Electronic Design
CES 2011 Wrap Up

CES 2011 Wrap Up

CES 2011 is back to normal. It was packed with vendors and attendees. The overall tone was extremely up beat. Joe Desposito and I spent most of our time in the backrooms to find out what will be coming up this year and what is inside the products on display at CES 2011. Luckily we did videos of most meetings so you can see what we saw. Just check out Engineering TV CES 2011 videos for a complete list. I'll try to provide links for related videos but we were still in the process or posting them when I wrote these articles.

What we didn't hit were many of the products you probably saw on the news channels. This includes the plethora of 3D HDTVs, dozens of Android tablets and e-readers, and laptops galore. In many ways, CES is more an affirmation rather than a place to look for surprises, unless you look behind the scenes. Even Steve Ballmer's keynote that mentioned Windows on the Arm platform had been anticipated. It was more an affirmation that Arm is moving out of the mobile market as well as how important the mobile market is. Likewise, it shows how Windows CE and its many subsequent incarnations has been more of a niche compared to its x86 counterpart. Of course, matching the success of Windows is not easy but that is for another article.

It was fun to walk the floor and see what was on display. 3D has not taken the industry by storm but this is really a chicken and egg problem. The best examples of 3D displays were smartphones and tablets with displays that did not require glasses. The same type of technology is being applied to larger displays but there are significant challenges including the number of viewing points.

There was plenty of automotive add-ons and a couple cars floating around including a real Nissan Leaf. Ford used CES to announce the Ford Focus Electric. General Motors even had one of their EN-V's (see "GM Segways Into 2 Wheel Concept") on display. Unfortunately most of the vehicles were not moving.

To make things easier, I collected some of the products I saw into groups so I could target an article for each category. Check out these articles but don't forget to finish this one because I cover those technologies that did not fit in these articles.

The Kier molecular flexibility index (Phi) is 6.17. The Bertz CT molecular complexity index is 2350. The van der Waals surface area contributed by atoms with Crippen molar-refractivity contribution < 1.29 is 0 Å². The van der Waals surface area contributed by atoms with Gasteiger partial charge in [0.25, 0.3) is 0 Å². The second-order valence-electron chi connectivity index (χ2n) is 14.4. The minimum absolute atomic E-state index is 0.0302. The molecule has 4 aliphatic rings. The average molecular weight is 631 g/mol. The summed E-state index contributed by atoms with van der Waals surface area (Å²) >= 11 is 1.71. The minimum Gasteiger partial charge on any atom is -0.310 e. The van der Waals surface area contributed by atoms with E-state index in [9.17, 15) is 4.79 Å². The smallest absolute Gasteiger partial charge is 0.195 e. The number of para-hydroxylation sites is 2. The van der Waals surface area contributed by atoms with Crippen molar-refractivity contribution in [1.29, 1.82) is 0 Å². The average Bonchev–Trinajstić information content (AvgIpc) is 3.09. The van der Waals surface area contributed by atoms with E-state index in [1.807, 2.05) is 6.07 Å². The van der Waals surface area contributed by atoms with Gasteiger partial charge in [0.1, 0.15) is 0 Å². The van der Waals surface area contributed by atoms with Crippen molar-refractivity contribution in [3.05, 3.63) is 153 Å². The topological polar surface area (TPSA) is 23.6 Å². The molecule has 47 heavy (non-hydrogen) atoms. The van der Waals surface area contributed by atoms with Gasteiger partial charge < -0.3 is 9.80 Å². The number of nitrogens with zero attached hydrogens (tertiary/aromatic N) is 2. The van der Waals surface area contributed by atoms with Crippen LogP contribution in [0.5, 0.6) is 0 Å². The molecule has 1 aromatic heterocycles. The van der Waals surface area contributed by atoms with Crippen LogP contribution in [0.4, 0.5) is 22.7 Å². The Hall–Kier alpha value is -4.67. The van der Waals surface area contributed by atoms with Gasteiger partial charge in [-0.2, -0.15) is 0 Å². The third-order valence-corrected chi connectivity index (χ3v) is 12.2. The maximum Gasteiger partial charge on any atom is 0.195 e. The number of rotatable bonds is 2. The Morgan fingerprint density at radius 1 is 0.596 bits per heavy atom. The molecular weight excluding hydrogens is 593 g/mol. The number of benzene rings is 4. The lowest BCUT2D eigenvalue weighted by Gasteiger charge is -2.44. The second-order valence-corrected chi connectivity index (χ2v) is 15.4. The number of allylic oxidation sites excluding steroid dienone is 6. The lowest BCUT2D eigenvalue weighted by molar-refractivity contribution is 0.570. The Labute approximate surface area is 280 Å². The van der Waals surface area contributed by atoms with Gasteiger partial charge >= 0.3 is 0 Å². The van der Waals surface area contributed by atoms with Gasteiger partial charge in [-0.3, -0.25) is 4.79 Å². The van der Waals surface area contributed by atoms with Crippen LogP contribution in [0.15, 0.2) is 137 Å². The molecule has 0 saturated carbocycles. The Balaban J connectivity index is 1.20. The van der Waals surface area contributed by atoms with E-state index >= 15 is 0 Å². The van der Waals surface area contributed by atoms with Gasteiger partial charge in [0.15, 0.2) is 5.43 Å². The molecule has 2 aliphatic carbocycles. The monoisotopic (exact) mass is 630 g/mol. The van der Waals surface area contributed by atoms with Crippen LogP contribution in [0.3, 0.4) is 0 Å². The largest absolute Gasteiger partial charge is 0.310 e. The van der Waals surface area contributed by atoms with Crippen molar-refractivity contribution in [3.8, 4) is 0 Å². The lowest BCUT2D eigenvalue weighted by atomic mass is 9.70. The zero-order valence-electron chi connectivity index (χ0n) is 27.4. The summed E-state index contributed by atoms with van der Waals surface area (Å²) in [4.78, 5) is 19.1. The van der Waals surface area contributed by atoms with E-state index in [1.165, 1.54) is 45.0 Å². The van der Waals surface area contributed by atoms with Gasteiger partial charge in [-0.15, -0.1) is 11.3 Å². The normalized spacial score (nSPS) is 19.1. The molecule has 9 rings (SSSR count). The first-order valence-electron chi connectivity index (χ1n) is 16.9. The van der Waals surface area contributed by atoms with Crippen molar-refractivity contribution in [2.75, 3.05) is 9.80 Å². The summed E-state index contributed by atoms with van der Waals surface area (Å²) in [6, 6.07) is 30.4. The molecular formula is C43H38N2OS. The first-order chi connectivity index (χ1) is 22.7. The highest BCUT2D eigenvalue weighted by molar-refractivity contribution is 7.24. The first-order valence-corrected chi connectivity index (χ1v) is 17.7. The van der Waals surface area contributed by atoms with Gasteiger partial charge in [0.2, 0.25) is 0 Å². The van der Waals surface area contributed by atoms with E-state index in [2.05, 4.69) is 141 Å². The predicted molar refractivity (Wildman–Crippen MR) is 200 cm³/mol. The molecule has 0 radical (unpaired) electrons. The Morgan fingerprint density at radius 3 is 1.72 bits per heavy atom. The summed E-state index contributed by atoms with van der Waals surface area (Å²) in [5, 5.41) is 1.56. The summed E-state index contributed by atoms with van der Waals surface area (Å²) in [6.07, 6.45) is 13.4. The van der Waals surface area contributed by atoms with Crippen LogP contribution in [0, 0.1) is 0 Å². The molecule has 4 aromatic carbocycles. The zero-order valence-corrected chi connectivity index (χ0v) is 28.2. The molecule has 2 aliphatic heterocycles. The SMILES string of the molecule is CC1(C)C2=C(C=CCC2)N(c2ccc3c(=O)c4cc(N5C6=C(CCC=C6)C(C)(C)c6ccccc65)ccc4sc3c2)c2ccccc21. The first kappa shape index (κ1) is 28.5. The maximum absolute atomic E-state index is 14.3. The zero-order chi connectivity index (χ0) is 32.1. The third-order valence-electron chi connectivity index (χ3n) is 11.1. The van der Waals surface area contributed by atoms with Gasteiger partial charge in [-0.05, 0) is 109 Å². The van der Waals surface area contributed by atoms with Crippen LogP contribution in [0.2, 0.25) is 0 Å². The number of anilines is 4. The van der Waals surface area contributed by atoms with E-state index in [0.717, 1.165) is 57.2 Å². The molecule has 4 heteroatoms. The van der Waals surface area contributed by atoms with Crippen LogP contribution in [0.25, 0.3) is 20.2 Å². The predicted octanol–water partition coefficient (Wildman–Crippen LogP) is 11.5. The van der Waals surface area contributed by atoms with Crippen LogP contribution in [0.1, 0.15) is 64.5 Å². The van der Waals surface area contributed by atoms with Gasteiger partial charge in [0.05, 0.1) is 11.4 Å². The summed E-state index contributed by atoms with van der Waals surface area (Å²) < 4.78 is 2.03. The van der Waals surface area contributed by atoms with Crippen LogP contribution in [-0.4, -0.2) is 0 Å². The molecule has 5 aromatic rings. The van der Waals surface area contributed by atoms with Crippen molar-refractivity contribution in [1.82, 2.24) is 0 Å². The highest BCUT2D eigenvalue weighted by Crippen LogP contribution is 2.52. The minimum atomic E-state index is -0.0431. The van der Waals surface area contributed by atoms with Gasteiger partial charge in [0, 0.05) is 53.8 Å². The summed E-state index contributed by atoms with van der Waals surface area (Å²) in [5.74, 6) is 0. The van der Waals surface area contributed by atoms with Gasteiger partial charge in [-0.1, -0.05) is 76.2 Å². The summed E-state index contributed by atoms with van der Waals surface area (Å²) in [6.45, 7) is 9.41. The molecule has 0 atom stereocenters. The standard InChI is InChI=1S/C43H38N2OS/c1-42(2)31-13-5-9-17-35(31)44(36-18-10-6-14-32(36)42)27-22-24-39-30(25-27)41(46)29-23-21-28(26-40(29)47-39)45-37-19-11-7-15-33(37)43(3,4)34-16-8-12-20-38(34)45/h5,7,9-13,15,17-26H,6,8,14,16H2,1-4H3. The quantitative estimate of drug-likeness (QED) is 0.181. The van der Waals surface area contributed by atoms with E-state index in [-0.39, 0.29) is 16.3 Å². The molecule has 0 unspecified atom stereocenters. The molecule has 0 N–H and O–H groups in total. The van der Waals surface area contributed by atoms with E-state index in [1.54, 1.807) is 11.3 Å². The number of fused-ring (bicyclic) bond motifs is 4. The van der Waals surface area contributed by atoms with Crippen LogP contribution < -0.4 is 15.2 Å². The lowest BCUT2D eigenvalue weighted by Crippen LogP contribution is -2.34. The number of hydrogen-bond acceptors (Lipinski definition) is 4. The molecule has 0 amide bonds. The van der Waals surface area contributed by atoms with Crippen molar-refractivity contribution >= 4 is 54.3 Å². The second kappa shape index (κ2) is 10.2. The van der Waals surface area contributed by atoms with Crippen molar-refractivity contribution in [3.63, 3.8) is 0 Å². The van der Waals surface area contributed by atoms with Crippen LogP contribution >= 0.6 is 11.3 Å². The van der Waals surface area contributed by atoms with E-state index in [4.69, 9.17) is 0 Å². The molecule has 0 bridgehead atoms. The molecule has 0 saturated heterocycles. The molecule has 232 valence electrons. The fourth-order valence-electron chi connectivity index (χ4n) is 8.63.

Not everything fit into one of the above groups so I will highlight them here.

Game Play With Magnetic Pointers

I covered Sixense's TruMotion when the technology was first released (see Sixense Sensor Provides Real 3D Positioning). It is based on magnetics and provides absolute position and orientation information. It uses a base station that has an Analog Devices DSP. The base station generates a magnetic field. The controllers detect the field and the DSP handles the computations to determine position information.

The Razer Hydra controller (Fig. 1) implements TruMotion. The demo we saw at CES 2011 (watch Portal 2 Demo Using Sixense Razer Hydra Motion Controllers) shows what kinds of features can be implemented in a game to take advantage of the more detailed positioning information the controllers can provide. It is a lot more fun compared to what we saw last year (watch Sixense's Truemotion Control System). Look for the Razer Hydra and Portal 2 in a game store soon.

Digital Green Power

GreenPlug was showing off a universal charging system (see Processor Manages Green Power). Yes, I know USB is going to be the wave of the future for smartphones but even USB 3.0 doesn't have the power to charge heavy duty devices like laptops. USB chargers might handle some tablets but even that is pushing the envelope.

The trick is getting just enough power for a particular device and to turn it off when it is charged assuming the device has a battery. That is what Greenplug is looking to provide but in a universal fashion. The Greenplug Green Power Processor (GPP) is at home in a Greenplug hub (Fig. 2) that is the universal power source. The usual two wire power supply is augmented with a third Greenwire that provides bidirectional communication between the GPP and the load controller. The latter can be a GPP, a stripped down GPP, a micro or an even simpler circuit depending upon the system requirements. The smarter the load controller, the more functionality that can be included.

That's it for now. This collection of articles is not exhaustive even though we were exhausted when the week was done. Check out all the Engineering TV CES 2011 videos if you get a chance.

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